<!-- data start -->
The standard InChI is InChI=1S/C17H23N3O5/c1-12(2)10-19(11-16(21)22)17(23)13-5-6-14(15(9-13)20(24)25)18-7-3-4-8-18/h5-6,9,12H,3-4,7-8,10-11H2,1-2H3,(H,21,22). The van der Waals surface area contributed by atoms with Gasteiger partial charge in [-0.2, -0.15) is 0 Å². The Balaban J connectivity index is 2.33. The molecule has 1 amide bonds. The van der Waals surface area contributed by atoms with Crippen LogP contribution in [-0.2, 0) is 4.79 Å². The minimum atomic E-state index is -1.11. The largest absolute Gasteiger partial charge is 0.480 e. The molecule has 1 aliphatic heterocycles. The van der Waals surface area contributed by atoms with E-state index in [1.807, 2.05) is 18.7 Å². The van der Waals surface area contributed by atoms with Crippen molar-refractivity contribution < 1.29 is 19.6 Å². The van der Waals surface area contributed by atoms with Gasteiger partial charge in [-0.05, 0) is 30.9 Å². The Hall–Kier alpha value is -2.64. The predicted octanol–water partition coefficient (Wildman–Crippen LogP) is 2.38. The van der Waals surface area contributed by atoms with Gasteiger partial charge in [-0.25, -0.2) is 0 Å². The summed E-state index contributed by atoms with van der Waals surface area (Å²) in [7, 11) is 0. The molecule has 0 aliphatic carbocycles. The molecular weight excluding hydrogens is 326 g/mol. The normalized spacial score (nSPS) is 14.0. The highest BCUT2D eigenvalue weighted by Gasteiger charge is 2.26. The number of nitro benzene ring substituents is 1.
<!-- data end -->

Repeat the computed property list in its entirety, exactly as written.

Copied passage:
The standard InChI is InChI=1S/C17H23N3O5/c1-12(2)10-19(11-16(21)22)17(23)13-5-6-14(15(9-13)20(24)25)18-7-3-4-8-18/h5-6,9,12H,3-4,7-8,10-11H2,1-2H3,(H,21,22). The van der Waals surface area contributed by atoms with Gasteiger partial charge in [-0.2, -0.15) is 0 Å². The Balaban J connectivity index is 2.33. The molecule has 1 amide bonds. The van der Waals surface area contributed by atoms with Crippen LogP contribution in [-0.2, 0) is 4.79 Å². The minimum atomic E-state index is -1.11. The largest absolute Gasteiger partial charge is 0.480 e. The molecule has 1 aliphatic heterocycles. The van der Waals surface area contributed by atoms with E-state index in [1.807, 2.05) is 18.7 Å². The van der Waals surface area contributed by atoms with Crippen molar-refractivity contribution < 1.29 is 19.6 Å². The van der Waals surface area contributed by atoms with Gasteiger partial charge in [-0.05, 0) is 30.9 Å². The Hall–Kier alpha value is -2.64. The predicted octanol–water partition coefficient (Wildman–Crippen LogP) is 2.38. The van der Waals surface area contributed by atoms with Gasteiger partial charge in [-0.25, -0.2) is 0 Å². The summed E-state index contributed by atoms with van der Waals surface area (Å²) in [7, 11) is 0. The molecule has 0 aliphatic carbocycles. The molecular weight excluding hydrogens is 326 g/mol. The normalized spacial score (nSPS) is 14.0. The highest BCUT2D eigenvalue weighted by Gasteiger charge is 2.26. The number of nitro benzene ring substituents is 1.